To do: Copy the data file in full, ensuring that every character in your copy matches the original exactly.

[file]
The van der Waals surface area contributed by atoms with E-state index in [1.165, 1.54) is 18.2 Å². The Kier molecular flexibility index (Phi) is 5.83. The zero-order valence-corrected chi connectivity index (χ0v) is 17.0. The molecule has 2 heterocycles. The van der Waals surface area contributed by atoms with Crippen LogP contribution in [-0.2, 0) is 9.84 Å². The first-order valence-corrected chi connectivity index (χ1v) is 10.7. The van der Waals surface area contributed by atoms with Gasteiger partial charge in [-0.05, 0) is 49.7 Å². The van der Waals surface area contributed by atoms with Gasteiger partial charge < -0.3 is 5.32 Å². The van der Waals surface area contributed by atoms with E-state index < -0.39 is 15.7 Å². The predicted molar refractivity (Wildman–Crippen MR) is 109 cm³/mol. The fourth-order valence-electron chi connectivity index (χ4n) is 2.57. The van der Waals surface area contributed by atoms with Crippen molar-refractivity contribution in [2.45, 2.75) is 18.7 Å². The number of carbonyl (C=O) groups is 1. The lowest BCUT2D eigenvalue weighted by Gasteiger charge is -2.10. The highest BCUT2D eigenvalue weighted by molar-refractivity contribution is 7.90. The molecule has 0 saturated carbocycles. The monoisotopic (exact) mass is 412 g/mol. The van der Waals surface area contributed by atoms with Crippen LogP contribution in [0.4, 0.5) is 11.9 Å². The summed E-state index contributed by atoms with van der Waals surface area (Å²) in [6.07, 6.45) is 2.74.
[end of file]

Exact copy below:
The van der Waals surface area contributed by atoms with E-state index in [1.165, 1.54) is 18.2 Å². The Kier molecular flexibility index (Phi) is 5.83. The zero-order valence-corrected chi connectivity index (χ0v) is 17.0. The molecule has 2 heterocycles. The van der Waals surface area contributed by atoms with Crippen LogP contribution in [-0.2, 0) is 9.84 Å². The first-order valence-corrected chi connectivity index (χ1v) is 10.7. The van der Waals surface area contributed by atoms with Gasteiger partial charge in [-0.05, 0) is 49.7 Å². The van der Waals surface area contributed by atoms with Gasteiger partial charge < -0.3 is 5.32 Å². The van der Waals surface area contributed by atoms with E-state index < -0.39 is 15.7 Å². The predicted molar refractivity (Wildman–Crippen MR) is 109 cm³/mol. The fourth-order valence-electron chi connectivity index (χ4n) is 2.57. The van der Waals surface area contributed by atoms with Crippen molar-refractivity contribution in [2.45, 2.75) is 18.7 Å². The number of carbonyl (C=O) groups is 1. The lowest BCUT2D eigenvalue weighted by Gasteiger charge is -2.10. The highest BCUT2D eigenvalue weighted by molar-refractivity contribution is 7.90. The molecule has 0 saturated carbocycles. The monoisotopic (exact) mass is 412 g/mol. The van der Waals surface area contributed by atoms with Crippen LogP contribution in [0.4, 0.5) is 11.9 Å². The summed E-state index contributed by atoms with van der Waals surface area (Å²) in [6.07, 6.45) is 2.74.